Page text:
When the LSQ was administered by CHAs, 60 patients were diagnosed among the 300 LSQ+ individuals, a 20% NCDR, while 4 patients were diagnosed among 179 LSQ- (2.23% NCDR). This strategy showed a higher NCDR in the community than in a prison population [15] where the authors used the same LSQ, without CHA participation, detecting a 9.6% NCDR among LSQ+ respondents, while 1.83% among LSQ- [14].

Although we expected clustering in the northwest region, the leprosy NCDR in this area was 13.6%, similar to other regions (12.6%; p = 0.8), confirming the community has the same risk of leprosy, and the northwest region does not represent a natural clustered area. This was confirmed when we incorporated distribution by LSQ respondents and positivity to anti-PGL-I to calculate specific NCDRs, reaching 6.8% in northwest and 4.3% in other regions (x2 = 2.2, p = 0.13) among LSQ+ respondents, and 40.5% and 38.2% respectively (x2-Yates correction = 3.6, p = 0.06) among anti-PGL-I positives.

Regarding demographic characteristics, the number of female patients (44/60) was 2.2 times that of male patients (20/60), a contrast to Brazilian data with higher rates among males than females in 2014–2018 in all age groups [23]. This finding may result from LSQ administration in home visits during working hours; in Brazilian communities, women are more likely than men to be homemakers and thus be present at home. The distribution of patients by age group followed the same patterns as the Brazilian data, except diagnosis in five children under 15 years of age (7.8%), this was higher than the national average of approximately 6%, further evidence for hidden endemicity.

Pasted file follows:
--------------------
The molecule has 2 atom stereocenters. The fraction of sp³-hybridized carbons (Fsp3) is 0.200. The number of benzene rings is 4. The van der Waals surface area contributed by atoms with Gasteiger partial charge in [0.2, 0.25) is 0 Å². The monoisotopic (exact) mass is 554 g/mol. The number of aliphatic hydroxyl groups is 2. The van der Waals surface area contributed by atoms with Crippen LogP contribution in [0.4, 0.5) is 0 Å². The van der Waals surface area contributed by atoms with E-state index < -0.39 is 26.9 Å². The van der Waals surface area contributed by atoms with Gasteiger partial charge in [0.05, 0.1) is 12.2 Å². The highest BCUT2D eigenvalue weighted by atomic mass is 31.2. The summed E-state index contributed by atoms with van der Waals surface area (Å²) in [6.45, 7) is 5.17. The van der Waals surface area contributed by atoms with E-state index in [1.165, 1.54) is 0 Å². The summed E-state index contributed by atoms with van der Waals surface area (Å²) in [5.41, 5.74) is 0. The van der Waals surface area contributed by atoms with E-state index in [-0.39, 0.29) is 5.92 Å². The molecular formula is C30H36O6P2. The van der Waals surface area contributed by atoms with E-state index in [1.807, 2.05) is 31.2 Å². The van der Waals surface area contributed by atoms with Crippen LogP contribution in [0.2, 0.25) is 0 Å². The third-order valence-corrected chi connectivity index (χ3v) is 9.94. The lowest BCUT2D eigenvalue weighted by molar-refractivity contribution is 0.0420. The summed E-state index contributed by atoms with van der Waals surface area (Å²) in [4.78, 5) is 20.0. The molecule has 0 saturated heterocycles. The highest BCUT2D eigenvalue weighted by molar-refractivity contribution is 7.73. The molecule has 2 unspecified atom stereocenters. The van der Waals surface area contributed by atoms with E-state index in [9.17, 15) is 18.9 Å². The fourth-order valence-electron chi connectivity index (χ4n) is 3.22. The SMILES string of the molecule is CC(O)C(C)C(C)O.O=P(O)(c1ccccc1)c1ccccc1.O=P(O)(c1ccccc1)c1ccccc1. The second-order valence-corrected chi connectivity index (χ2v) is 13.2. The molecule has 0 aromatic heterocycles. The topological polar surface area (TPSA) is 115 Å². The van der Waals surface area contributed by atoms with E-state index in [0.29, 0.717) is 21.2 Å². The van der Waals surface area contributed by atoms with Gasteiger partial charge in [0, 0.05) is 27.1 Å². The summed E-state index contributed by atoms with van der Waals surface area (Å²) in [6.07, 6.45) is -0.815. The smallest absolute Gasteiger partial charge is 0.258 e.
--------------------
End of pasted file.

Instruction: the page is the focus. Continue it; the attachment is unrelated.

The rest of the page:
In assessing signs and symptoms, all patients presented hypochromatic macules with loss of sensation, and the endogenous histamine test was incomplete in all those who were tested. Although macular presentations can be found in all forms of leprosy [24], the negative SSS is a common occurrence in 90–100% cases of macular leprosy [24], which reinforces that leprosy diagnosis is essentially clinical. At diagnosis, esthesiometry by Semmes-Weinstein monofilaments to assess tactile sensitivity was altered on the hands in 26/57 (45.6%) patients and on the feet in 49/57 (86%). Peripheral neural damage perceived on palpation was present in 46/64 (71.9%) of patients, coinciding with literature data that most macular leprosy patients display one or more enlarged nerves, indicating that macular cutaneous manifestations do not occur only in early leprosy cases [24]. Corroborating these data, approximately 60% of patients had some physical disability at diagnosis, 30 with grade 1 disability (46.9%) and eight with grade 2 disability (12.5%).

Regarding anti-PGL-I serology, 26 patients (40.6%) presented positive indices, and 8 (12.5%) with indices ≥2.0. Additionally, 134 (32.3%) individuals in NLG were positive, a very high rate in a state and region with officially controlled endemic disease. Brasil et al. demonstrated that a positive anti-PGL-I titer is a biomarker for M. leprae infection and carries around an 8-fold higher risk of disease progression [25]. In a prison population, the percentage of anti-PGL-I indices ≥2.0 among patients (35.3%) was higher than in NLG (4.5%) [14]. Although our present data demonstrate lower percentage of anti-PGL-I indices ≥2.0 among patients in the community than the penitentiary, probably due to cases with mild clinical signs, indices ≥2.0 among individuals without leprosy was almost double (8.7%). This demonstrates the actual risk of leprosy transmission in the community, and the importance of implementing actions to control leprosy, especially surveillance of contacts.

During follow-up of patients, following exclusive antimicrobial multidrug therapy (MDT), reported improvement in neurological symptoms like skin sensitivity was greater than 82%. Additionally, the peripheral nerve impairment was more consistent in the inferior limbs as demonstrated by a higher percentage of patients with altered feet esthesiometry at the diagnosis (86%), decreasing at discharge (21.1%), compared with lower values found in hands’ esthesiometry, 45.6% at the diagnosis and 14.0% at discharge. These results differ from previous literature suggesting greater involvement of leprosy in upper limbs [26,27]. Notably, considering overall peripheral nerve involvement, WHO impairment grading improved in one-third of patients who received MDT.